The War Within…

We recently covered Romans Chapter 7 on a Sunday morning in church and reading this again just serves to remind me of the war within…the war between the flesh and the spirit.

I found it interesting to see that the law allows us to recognize sin, and that recognition produces the desire in us, as a fallen race, to do that which we ought not do.

What then shall we say?  That the law is sin?  By no means!  yet if it had not been for the law, I would not have known sin.  For I would not have known what it is to covet if the law had not said, “You shall not covet.”  But sin, seizing an opportunity through the commandment, produced in me all kinds of covetousness.  For apart from the law, sin lies dead.  I was once alive apart from the law, but when the commandment came, sin came alive and I died.  The very commandment that promised life proved to be death to me.  For sin, seizing an opportunity through the commandment, deceived me and through it killed me.  So the law is holy, and the commandment is holy and righteous and good. Did that which is good, then, bring death to me?  By no means!  It was sin, producing death in me through what is good, in order that sin might be shown to be sin, and through the commandment might become sinful beyond measure.  For we know that the law is spiritual, but I am of the flesh, sold under sin. (vv. 7-14 ESV).

Furthermore, the flesh produces all manner of conflict as show by Paul when he continues in verses 15-23:

For I do not understand my own actions.  For I do not do what I want, but I do the very thing I hate.  Now if I do what I do not want, I agree with the law, that it is good.  So now it is no longer I who do it, but sin that dwells within me.  For I know that nothing good dwells in me, that is, in my flesh.  For I have the desire to do what is right, but not the ability to carry it out.  For I do not do the good I want, but the evil I do not want is what I keep on doing.  Now if I do what I do not want, it is no longer I who do it, but sin that dwells within me. (vv. 15-23 ESV)

Paul describes the war we all experience within and he, very interestingly, personifies sin.  He doesn’t describe it as some inanimate, impassive, or impotent idea; rather, he uses active words like “seizing”, “deceived”, and “killed” to accurately describe what sin seeks to do to all of mankind who know the righteous Law of God.

This war plagues all who know the truth and Paul laments this, then gives the remedy:

Wretched man that I am!  Who will deliver me from this body of death?  Thanks be to God through Jesus Christ our Lord!  So then, I myself serve the law of God with my mind, but with my flesh I serve the law of sin.  There is therefore no condemnation for those who are in Christ Jesus.  For the law of the Spirit of life has set you free in Christ Jesus from the law of sin and death.  For God has done what the law, weakened by the flesh, could not do.  By sending his own Son in the likeness of sinful flesh and for sin, he condemned sin in the flesh, in order that the righteous requirement of the law might be fulfilled in us, who walk not according to the flesh but according to the Spirit. (Romans 7:24 – 8:5 ESV)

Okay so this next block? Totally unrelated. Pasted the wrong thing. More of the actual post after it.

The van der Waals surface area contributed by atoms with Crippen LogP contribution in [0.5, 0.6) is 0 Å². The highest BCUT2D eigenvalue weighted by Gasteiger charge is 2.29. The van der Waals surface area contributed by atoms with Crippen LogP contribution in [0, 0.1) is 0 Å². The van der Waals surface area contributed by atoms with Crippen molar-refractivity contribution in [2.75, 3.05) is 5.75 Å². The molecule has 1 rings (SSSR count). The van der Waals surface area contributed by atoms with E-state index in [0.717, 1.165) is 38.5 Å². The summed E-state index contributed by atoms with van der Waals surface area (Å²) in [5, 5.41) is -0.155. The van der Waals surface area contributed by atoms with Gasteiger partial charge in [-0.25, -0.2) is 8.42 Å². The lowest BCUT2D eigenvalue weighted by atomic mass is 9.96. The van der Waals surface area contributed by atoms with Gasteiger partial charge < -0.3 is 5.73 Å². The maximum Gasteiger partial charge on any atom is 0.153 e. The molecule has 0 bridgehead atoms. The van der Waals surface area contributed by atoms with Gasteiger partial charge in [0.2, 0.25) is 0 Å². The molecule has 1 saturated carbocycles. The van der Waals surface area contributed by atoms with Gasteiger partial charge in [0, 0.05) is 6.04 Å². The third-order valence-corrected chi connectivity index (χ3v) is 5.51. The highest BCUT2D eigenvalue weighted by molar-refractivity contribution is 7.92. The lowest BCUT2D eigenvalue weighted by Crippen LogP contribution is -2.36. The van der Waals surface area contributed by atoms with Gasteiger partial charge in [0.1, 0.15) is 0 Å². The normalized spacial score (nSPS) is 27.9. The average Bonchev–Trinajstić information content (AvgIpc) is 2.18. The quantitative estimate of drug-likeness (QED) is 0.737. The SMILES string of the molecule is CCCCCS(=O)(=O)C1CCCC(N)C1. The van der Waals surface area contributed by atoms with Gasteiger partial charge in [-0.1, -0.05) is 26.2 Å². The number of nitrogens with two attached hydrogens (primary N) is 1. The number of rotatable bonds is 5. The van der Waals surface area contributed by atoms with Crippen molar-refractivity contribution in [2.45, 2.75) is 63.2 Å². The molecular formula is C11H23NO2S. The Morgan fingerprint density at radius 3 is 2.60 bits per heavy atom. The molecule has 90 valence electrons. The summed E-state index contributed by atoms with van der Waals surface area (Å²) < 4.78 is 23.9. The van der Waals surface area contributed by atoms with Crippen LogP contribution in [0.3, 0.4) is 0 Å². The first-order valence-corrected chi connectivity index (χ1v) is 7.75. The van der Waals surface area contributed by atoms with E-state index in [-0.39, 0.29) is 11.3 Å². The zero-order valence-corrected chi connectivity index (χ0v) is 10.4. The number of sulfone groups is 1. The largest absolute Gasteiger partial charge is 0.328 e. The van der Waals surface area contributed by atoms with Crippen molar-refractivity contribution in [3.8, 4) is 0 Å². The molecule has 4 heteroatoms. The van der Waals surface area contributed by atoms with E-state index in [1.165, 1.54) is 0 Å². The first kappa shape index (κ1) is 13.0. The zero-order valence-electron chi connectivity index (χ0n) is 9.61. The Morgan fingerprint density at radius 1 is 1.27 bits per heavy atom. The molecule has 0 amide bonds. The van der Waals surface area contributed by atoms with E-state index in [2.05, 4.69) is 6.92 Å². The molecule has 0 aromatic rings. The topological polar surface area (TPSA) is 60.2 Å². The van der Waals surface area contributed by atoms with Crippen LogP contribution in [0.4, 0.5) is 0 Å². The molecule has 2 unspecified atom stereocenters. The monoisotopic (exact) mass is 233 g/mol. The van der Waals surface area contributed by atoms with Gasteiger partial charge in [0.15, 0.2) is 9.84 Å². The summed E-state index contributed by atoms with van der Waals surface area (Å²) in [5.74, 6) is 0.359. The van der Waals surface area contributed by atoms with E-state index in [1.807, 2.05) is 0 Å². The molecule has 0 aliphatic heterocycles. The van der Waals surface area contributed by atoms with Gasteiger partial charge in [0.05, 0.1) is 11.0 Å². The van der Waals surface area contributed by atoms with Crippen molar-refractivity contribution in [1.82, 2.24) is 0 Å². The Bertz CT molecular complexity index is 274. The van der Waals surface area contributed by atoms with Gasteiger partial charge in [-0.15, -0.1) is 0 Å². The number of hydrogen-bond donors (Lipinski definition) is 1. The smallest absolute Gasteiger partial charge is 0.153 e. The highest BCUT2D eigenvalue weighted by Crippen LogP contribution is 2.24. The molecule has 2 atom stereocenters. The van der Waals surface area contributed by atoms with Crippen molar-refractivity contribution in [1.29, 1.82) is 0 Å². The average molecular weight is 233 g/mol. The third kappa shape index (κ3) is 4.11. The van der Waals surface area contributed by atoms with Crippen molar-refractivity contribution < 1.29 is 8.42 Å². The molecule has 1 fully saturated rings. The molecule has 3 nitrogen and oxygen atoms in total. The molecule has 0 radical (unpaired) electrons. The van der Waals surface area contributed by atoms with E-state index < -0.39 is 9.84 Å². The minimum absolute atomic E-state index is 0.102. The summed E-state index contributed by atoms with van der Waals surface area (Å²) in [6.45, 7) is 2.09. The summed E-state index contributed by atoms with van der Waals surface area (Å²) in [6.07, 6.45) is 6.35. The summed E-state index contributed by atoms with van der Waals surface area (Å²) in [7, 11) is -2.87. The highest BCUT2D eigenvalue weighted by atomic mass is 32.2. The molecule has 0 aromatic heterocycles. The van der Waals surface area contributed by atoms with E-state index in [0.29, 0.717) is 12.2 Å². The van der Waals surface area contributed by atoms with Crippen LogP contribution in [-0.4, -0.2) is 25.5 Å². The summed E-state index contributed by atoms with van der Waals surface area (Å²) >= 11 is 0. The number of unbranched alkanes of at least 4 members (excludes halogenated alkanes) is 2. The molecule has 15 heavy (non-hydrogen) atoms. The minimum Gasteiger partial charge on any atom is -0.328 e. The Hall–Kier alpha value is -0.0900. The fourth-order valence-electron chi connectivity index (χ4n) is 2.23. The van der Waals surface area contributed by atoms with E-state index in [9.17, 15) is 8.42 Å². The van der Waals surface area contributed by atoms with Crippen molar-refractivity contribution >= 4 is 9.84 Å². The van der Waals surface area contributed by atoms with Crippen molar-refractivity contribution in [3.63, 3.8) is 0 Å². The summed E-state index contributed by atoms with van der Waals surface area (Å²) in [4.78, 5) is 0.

Thank God!

Lord, may I live by the Spirit and not the flesh this day and every day through your power and sacrifice on my behalf.  Amen.


A Highly Recommended Book For You

I’ve had this book for quite some time and I believe it is one of the most important books I will read in my lifetime besides the Bible itself.  Every time I settle down to start reading and studying the material, something takes me away and I never get finished.  The title is “The Kingdom, Power & Glory: The Overcomer’s Handbook”  by Chuck and Nancy Missler.  Here’s Nancy talking about it:

You can order it directly from their site: or from any other online retailer such as Amazon, Books-A-Million, or Barnes and Noble.

Let me know what you think!

How things are going…

You know, I’ve been doing a lot of reading and listening lately. I must confess that I am not nearly as consistent as I would like to be with this, but when the season hits, I go at it wholeheartedly. One message that has been echoed in my verse-by-verse commentary studies, the section of the Bible we are on on Sunday mornings in church, and in my general reading on spiritual topics here of late is this: God is paying attention to what we do.

You know a tree by its fruit, so I feel comfortable in making the same comparison to Christians as well: we are known by our fruit. Things just are not as they should be. The divorce rate inside the Church is the same as it is for non-believers, people worship and praise on Sundays but act the same as the unsaved in many aspects of their lives during the remainder of the week. Please note that I incriminate myself in my observations as well. We are called to be salt and light, but many times we are bland and dark. I know God sees this. Continue reading